Reinstall the assembly you just set up, on to the lock assembly.  It may take a few tries to get everything lined up.  Once the cylinder and black ring start to line up, tighten the black ring back down on the lock assembly.  Keep the key and paperclip still, while screwing the black ring on.  Once you get the ring nice and tight, try to make the 2nd hash mark on the black ring, line up with the indentation in the lock cylinder.  It will probably NOT line up perfect, but as long as its close, its ok.

 

 

Next is just the reverse of disassembly.  Install the rear harness on the lock assembly.  Slide the lock assembly back on the steering column, making sure the locking pin lines up in the hole you ground down on the old assembly.  If you are reusing the original lock assembly just get it close, but now the steering wheel may or may not lock.  Hook up the "key in buzzer" wire.  Put the clamp back on the steering column but don't tighten yet.  Move steering column back to it upright position and secure.  Install the 2 vacuum lines back on the lock assembly.  Reinstall the lower panel.  Reinstall the dash cluster.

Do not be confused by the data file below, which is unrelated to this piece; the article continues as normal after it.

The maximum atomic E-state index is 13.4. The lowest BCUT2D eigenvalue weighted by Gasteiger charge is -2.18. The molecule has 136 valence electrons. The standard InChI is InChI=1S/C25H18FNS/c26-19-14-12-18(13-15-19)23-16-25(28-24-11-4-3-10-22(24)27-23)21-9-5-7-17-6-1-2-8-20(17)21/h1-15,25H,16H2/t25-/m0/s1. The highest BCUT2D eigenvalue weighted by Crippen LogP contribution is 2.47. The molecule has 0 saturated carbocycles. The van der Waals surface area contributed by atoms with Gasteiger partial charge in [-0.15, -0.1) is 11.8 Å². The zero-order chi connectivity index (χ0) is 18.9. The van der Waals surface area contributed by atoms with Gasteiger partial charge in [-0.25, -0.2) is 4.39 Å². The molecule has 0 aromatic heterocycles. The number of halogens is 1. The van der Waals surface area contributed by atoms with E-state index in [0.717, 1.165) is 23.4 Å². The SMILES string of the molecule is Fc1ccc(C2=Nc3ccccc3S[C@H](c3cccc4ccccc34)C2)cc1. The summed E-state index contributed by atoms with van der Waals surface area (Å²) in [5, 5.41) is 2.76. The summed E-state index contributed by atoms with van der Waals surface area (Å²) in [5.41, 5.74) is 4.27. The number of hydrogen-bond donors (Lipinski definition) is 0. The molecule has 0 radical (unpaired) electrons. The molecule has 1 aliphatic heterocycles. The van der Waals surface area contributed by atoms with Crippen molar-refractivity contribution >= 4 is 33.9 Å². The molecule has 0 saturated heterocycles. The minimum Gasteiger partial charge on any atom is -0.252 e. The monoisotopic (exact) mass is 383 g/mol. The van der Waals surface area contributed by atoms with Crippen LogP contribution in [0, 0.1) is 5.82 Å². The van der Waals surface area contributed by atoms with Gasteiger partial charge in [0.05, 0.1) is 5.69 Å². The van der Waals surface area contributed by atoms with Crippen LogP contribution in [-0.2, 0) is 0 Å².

Now test the key and make sure the car will start and shut off.  If it does not shut off you probably got the 2 vacuum lines reversed on the lock assembly.  Put graphite in the lock to keep it working smoothly.

Now that was not so bad was it?